I love Bishop Robert Barron. I just listened to his talk from the World Meeting of Families last month in Ireland where he spoke on chapters seven, eight, and nine of Amoris Laetitia and I noticed two things.
First of all, in an hour long talk he spends all of five minutes on chapter eight because he sees it as obviously non-controversial. Bishop Barron explains the most contentious teaching in Amoris in his book, “To Light a Fire on the Earth.” There he says:
“I read [what Pope Francis said about the divorced and remarried receiving Communion] in terms of what I learned in the seminary years ago, which is that there’s a difference between the objective assessment of a situation and the subjective assessment of guilt and responsibility. Those are two different moves, epistemologically. One is relatively easy, in that you can look [at a situation] and say, ‘Yes, that state of affairs is objectively wrong.’ The other move is much more complicated. It’s the sort of thing a confessor has to do. The question is, To what degree are you responsible for this situation? The pope says, quite rightly it seems to me, you can’t simply look out and say any such situation is necessarily a mortal sin. I can say it’s less than the moral ideal the Church calls for, but I can’t say ipso facto that the person involved is in a state of mortal sin. I’ve got to do a much more thorough assessment of knowledge, engagement of both mind and will, and mitigating factors. I think that’s what he’s saying, and to me that’s classical Catholic moral theology” (Pages 228-229).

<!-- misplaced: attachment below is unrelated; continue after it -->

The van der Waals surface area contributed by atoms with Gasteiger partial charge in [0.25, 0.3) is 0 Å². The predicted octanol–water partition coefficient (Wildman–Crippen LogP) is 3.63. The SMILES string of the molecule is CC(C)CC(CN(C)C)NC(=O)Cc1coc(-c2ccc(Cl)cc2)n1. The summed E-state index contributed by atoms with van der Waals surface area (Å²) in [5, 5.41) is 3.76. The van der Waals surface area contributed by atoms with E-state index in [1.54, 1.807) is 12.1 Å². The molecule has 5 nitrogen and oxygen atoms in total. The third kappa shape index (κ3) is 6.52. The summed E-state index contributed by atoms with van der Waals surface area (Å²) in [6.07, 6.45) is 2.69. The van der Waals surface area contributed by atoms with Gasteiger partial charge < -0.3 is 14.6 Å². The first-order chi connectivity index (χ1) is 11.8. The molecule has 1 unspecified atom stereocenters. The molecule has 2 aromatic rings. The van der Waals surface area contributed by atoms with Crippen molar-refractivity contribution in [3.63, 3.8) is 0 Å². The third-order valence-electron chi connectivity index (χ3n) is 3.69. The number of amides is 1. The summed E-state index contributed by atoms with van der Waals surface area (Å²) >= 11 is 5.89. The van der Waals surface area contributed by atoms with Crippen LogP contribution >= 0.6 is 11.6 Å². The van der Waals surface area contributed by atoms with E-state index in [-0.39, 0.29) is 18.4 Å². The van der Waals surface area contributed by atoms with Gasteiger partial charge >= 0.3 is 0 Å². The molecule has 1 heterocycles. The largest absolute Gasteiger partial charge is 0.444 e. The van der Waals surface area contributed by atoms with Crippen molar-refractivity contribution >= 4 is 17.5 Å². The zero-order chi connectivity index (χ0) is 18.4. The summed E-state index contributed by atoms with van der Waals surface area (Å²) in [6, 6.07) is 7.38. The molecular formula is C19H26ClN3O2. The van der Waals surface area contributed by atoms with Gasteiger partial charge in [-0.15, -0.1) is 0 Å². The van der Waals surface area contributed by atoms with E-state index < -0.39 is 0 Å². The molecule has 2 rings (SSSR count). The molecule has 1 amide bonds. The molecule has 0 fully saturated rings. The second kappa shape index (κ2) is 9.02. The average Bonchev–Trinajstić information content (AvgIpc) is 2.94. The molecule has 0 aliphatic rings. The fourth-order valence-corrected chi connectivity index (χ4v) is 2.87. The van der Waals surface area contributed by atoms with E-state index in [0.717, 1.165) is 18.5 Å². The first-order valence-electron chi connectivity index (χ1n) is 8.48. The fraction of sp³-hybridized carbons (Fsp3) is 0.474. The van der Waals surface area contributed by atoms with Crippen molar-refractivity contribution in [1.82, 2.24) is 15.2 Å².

Second, in his talk he made this comment about the John Paul II generation that I thought was insightful:
“I taught in seminary for many years….I love the John Paul II generation. A lot of the kids that I taught for many years were inspired by John Paul II. They came to the seminary because of his heroic ideal. And he’s my hero, I’ve got a picture of John Paul in my chapel in California.
But if I can say this, the shadow side of the John Paul II generation of seminarians was they often got deeply frustrated when they fell short of the ideal. You know because he was such a heroic figure (indeed he was) and held out such a heroic ideal (indeed he did), and they properly were called to follow it. But then what do you do when you fail? I think they struggled with that. And I read Francis as being sensitive to that fact, that part of our pastoral experience. What do we do when people fail? And he prefers the path of mercy and reinstatement to the path of exclusion. And I think that strikes me as right.”
Now, I am not a part of the John Paul II generation. He died when I was 15 years old and I didn’t really start caring about my faith until I was 18. However, this commentary resonates with my experience of people from that generation who struggle with Pope Francis’ teaching because Francis, while not diminishing the moral law, is concerned about weakness and drawing those who are weak into the Community where they will find strength.